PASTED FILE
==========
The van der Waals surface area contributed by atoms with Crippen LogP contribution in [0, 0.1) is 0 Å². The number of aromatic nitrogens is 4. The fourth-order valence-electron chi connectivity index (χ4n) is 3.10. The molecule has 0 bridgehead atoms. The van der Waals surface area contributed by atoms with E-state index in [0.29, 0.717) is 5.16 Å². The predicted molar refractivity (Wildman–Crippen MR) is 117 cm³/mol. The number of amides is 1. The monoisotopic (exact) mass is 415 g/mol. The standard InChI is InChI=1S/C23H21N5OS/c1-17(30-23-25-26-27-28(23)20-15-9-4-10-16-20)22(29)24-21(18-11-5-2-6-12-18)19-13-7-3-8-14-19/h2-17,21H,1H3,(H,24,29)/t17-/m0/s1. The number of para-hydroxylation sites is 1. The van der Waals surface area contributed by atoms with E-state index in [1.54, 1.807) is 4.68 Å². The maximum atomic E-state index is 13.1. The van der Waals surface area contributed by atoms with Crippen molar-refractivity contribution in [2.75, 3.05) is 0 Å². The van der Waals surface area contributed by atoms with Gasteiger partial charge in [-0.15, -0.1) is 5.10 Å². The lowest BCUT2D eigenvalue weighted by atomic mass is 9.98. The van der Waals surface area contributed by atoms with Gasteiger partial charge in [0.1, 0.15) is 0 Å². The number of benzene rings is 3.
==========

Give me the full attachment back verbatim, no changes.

The van der Waals surface area contributed by atoms with Crippen LogP contribution in [0, 0.1) is 0 Å². The number of aromatic nitrogens is 4. The fourth-order valence-electron chi connectivity index (χ4n) is 3.10. The molecule has 0 bridgehead atoms. The van der Waals surface area contributed by atoms with E-state index in [0.29, 0.717) is 5.16 Å². The predicted molar refractivity (Wildman–Crippen MR) is 117 cm³/mol. The number of amides is 1. The monoisotopic (exact) mass is 415 g/mol. The standard InChI is InChI=1S/C23H21N5OS/c1-17(30-23-25-26-27-28(23)20-15-9-4-10-16-20)22(29)24-21(18-11-5-2-6-12-18)19-13-7-3-8-14-19/h2-17,21H,1H3,(H,24,29)/t17-/m0/s1. The number of para-hydroxylation sites is 1. The van der Waals surface area contributed by atoms with E-state index in [1.54, 1.807) is 4.68 Å². The maximum atomic E-state index is 13.1. The van der Waals surface area contributed by atoms with Crippen molar-refractivity contribution in [2.75, 3.05) is 0 Å². The van der Waals surface area contributed by atoms with Gasteiger partial charge in [-0.15, -0.1) is 5.10 Å². The lowest BCUT2D eigenvalue weighted by atomic mass is 9.98. The van der Waals surface area contributed by atoms with Gasteiger partial charge in [0.1, 0.15) is 0 Å². The number of benzene rings is 3.